Feeds

Google tries putting an NFC ring on it: Bonking will keep you SAFE

Or sticking it in, to put it another way

Next gen security for virtualised datacentres

Google has started testing NFC keyrings from one-time-pad makers Yubico, with a view to offering them to ordinary punters next summer as a secure way of accessing the Google cloud.

The keyrings feature a USB interface and an embedded NFC tag, either of which can supply a one-time password securing connection. The technique is clever, and if the Wall Street Journal is accurate then Google's support could quickly make it ubiquitous.

The tag in question

When is a keyboard not a keyboard? When it's a key.

The key generates a string of one-time passwords, using a secret seed shared with the service to which it's intended to connect. But unlike similar tokens which display the generated password on an LCD screen for the user to type in, the Yubico device connects as a USB keyboard and enters the password itself.

Which is fine if you're using a computer with a spare USB port, but less convenient on a mobile phone – which is where NFC comes in. Hold the keyring beside an NFC phone and it provides a URL, containing the one-time password, to the handset's browser.

And that's the critical point about Yubico - it doesn't require any software on the phone or computer; it just provides the secure password without the user having to type it in.

That confirms to the cloud service that the user has possession of the key ring, and a normal password comprises the second stage of the two-stage making the connection a good deal more secure with the minimum of additional effort.

That might still prove too much effort for users who generally expect their browsers to keep track of their passwords anyway, which is presumably what Google is testing for, but with more services moving into the cloud the ability to know who's accessing them is only going to become more critical over time. ®

Gartner critical capabilities for enterprise endpoint backup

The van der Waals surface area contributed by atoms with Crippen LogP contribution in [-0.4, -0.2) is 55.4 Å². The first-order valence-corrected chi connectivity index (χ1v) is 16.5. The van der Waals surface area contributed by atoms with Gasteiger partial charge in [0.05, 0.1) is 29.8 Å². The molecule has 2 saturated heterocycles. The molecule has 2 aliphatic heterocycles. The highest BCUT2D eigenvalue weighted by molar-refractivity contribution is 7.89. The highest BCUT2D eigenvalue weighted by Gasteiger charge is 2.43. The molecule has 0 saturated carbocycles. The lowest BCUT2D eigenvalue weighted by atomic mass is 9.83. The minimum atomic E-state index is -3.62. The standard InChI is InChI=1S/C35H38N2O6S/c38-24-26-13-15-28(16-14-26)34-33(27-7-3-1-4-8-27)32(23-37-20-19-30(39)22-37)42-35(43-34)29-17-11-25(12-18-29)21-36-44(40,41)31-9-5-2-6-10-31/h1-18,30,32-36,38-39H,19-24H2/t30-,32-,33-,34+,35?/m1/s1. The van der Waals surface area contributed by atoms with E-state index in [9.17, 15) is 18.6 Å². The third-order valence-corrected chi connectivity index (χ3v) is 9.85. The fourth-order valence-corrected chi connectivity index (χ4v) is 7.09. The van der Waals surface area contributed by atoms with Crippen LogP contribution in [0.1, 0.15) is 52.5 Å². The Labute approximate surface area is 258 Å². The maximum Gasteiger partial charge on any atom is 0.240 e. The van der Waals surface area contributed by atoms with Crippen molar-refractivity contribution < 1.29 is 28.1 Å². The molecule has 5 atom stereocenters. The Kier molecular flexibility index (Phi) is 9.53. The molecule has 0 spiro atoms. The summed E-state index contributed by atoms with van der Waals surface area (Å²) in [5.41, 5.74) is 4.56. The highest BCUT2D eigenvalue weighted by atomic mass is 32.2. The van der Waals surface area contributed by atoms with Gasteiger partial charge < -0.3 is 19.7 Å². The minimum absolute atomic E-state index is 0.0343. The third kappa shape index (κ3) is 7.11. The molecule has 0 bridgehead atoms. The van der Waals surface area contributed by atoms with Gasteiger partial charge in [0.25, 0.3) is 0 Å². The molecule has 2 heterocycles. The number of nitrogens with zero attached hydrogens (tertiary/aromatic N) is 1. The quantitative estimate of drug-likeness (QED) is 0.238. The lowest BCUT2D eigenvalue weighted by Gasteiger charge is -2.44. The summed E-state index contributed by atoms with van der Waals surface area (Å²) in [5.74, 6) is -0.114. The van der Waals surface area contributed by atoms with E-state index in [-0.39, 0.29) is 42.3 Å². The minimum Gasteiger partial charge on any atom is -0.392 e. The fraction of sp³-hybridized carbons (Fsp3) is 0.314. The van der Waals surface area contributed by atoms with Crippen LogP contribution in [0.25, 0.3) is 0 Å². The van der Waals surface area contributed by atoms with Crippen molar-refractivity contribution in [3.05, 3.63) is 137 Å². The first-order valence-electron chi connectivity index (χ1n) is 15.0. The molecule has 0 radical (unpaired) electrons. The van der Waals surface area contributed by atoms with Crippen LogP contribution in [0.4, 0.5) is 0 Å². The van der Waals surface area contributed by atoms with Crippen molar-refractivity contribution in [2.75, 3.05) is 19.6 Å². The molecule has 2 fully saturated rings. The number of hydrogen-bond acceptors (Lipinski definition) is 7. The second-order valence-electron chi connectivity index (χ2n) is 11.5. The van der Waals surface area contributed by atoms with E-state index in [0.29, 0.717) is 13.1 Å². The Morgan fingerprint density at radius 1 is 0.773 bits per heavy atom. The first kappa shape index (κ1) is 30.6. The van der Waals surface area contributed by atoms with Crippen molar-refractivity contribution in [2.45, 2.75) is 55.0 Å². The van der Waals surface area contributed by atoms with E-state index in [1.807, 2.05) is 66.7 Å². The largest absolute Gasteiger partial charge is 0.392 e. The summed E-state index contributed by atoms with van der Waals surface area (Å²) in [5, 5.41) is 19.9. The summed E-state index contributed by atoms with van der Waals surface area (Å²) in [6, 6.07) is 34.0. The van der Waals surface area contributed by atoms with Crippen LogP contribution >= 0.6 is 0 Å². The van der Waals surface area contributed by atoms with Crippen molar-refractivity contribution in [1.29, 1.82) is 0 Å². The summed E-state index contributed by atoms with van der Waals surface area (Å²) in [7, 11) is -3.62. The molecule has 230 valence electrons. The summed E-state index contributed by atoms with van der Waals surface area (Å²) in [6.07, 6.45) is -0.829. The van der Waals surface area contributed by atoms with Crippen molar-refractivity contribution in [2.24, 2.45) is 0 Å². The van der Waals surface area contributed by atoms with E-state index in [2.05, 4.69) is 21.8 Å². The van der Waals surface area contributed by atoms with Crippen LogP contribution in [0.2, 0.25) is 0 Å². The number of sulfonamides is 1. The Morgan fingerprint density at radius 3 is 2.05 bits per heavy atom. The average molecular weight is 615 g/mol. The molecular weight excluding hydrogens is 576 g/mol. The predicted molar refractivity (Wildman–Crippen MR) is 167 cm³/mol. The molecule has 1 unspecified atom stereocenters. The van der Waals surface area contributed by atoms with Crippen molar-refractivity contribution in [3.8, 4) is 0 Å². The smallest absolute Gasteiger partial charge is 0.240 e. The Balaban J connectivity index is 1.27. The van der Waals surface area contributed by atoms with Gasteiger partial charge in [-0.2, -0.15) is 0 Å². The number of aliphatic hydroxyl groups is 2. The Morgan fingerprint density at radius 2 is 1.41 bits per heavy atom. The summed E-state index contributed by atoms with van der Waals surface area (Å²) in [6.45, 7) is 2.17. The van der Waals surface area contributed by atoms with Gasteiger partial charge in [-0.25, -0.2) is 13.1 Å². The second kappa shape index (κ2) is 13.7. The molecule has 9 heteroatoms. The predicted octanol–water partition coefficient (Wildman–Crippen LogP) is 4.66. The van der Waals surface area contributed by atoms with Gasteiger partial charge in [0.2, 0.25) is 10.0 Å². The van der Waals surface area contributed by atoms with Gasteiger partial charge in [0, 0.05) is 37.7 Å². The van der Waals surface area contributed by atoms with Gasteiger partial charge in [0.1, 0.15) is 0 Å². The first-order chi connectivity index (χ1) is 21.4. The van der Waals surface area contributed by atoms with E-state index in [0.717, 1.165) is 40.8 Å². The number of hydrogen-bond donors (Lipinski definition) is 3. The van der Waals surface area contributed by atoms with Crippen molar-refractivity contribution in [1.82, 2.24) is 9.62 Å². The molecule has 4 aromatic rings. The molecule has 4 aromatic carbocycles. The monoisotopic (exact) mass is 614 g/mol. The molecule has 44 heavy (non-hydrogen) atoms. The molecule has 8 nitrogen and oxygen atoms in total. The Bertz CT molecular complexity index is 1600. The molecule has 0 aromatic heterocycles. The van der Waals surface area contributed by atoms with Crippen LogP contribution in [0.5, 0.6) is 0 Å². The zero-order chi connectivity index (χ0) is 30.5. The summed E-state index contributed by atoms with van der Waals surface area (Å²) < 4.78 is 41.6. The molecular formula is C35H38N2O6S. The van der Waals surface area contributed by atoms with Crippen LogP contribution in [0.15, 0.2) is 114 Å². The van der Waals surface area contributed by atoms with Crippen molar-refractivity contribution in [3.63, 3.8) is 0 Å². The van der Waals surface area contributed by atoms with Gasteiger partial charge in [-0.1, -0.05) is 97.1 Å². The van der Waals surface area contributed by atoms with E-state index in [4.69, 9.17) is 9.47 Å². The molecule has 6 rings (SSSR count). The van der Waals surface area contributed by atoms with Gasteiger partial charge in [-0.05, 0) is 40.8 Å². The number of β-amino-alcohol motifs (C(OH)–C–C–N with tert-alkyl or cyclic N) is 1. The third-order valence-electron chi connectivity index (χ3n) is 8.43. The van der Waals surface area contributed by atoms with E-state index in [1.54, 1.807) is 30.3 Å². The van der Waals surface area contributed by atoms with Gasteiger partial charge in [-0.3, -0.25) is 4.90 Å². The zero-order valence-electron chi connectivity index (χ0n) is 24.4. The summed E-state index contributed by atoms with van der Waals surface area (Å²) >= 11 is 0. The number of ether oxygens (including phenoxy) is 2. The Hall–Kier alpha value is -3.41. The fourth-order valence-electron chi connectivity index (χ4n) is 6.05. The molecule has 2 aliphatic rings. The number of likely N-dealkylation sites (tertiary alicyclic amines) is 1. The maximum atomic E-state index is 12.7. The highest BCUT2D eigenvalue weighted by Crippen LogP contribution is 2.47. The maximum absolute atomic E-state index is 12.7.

More from The Register

next story
The Return of BSOD: Does ANYONE trust Microsoft patches?
Sysadmins, you're either fighting fires or seen as incompetents now
Microsoft: Azure isn't ready for biz-critical apps … yet
Microsoft will move its own IT to the cloud to avoid $200m server bill
Shoot-em-up: Sony Online Entertainment hit by 'large scale DDoS attack'
Games disrupted as firm struggles to control network
Cutting cancer rates: Data, models and a happy ending?
How surgery might be making cancer prognoses worse
Silicon Valley jolted by magnitude 6.1 quake – its biggest in 25 years
Did the earth move for you at VMworld – oh, OK. It just did. A lot
Forrester says it's time to give up on physical storage arrays
The physical/virtual storage tipping point may just have arrived
prev story

Whitepapers

Implementing global e-invoicing with guaranteed legal certainty
Explaining the role local tax compliance plays in successful supply chain management and e-business and how leading global brands are addressing this.
5 things you didn’t know about cloud backup
IT departments are embracing cloud backup, but there’s a lot you need to know before choosing a service provider. Learn all the critical things you need to know.
Why and how to choose the right cloud vendor
The benefits of cloud-based storage in your processes. Eliminate onsite, disk-based backup and archiving in favor of cloud-based data protection.
Top 8 considerations to enable and simplify mobility
In this whitepaper learn how to successfully add mobile capabilities simply and cost effectively.
High Performance for All
While HPC is not new, it has traditionally been seen as a specialist area – is it now geared up to meet more mainstream requirements?